June 01, 2016

India: Haryana government must take strict action against apathetic officials for Jat riots (Edit, The Times of India, June 1, 2016)

State of chaos: Haryana government must take strict action against apathetic officials for Jat riots
June 1, 2016, 2:00 am IST TOI Edit in TOI Editorials | Edit Page, India | TOI

The shocking indictment by the three-member Prakash Singh committee – of top IAS and IPS officials in the Haryana government – for utter dereliction of duty during the Jat riots calls for speedy justice. The government must make the report public and hand out exemplary punishment to the guilty. Chief minister Manohar Lal Khattar has suspended a total of 20 officers (4 IPS, 3 IAS, 3 SDMs and 10 DSPs) of the 90 mentioned in the report, but he needs to go further to stem the rot in the system.

Almost 30 people lost their lives and large-scale destruction of public and private property took place when the Jat community agitation demanding reservation in backward classes turned violent during February 19-22. Officers who shirked their duty must be held accountable and punishment must go beyond just cursory suspensions. The sheer scale of administrative dysfunction exposed by the report is frightening. The then DGP and ACS (Home) reportedly failed to produce a single written order issued to the administration on procedures to be followed during the horrific riots. Apathy was such that even the standard practice of having a state control room during the riots was not followed. Even more disturbing are “credible complaints” against local officers for misleading the army on the whereabouts of violence-hit areas on a number of occasions.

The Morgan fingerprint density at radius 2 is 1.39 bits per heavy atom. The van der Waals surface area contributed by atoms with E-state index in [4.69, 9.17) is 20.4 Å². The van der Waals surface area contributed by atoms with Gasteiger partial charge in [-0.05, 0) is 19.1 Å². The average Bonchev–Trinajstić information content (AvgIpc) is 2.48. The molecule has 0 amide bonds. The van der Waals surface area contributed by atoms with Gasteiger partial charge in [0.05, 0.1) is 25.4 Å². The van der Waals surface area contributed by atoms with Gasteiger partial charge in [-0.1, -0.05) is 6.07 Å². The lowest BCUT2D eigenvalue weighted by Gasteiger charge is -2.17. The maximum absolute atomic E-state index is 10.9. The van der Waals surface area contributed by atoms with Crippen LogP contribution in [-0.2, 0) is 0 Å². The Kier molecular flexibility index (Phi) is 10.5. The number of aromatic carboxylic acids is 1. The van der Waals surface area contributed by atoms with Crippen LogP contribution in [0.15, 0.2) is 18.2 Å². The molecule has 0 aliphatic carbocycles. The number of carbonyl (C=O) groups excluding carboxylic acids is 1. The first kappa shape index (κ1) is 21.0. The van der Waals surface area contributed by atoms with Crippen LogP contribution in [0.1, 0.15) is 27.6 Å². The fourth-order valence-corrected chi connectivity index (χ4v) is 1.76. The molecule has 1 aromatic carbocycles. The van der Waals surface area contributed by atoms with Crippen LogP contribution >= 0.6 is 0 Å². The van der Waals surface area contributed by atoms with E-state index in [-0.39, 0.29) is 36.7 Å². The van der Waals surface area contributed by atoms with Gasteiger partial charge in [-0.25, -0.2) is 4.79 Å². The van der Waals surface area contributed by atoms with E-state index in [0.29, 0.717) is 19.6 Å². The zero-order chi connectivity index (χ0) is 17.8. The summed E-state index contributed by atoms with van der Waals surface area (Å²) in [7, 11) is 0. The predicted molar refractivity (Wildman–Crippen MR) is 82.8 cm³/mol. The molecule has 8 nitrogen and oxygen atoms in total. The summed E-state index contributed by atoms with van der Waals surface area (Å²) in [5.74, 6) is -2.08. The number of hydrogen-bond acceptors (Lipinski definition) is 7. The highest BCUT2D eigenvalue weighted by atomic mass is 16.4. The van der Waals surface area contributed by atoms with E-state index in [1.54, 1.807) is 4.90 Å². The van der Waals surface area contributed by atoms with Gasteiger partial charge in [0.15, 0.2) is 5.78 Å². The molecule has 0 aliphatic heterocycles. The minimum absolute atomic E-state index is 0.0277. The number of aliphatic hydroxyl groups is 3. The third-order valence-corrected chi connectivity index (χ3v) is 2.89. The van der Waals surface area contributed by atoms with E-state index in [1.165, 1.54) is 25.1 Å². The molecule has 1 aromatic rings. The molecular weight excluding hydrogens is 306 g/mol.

Witnesses have also told media about women commuters being dragged into the fields and gang-raped on the national highway near Murthal on February 22-23. The initial status report filed by Haryana police denied such incidents, but following media reports the high court took suo moto notice. The breach of Delhi’s main source of water, Munak canal, by agitators on February 21 points to grave security threats to crucial infrastructure. The government needs to take necessary steps to safeguard important installations against all forms of threat.

There is a tendency among our political class to describe riots as expressions of spontaneous anger. The truth is that such calamitous incidents only take place when the rule of law is suspended; mobs get galvanised when they sense complicity in police. This violent agitation in the national capital’s backyard should also serve as a timely reminder for the executive to pay heed to the Supreme Court and implement its 2006 police reforms order. A government’s primary responsibility is to uphold rule of law; not to do so is to become a failed state.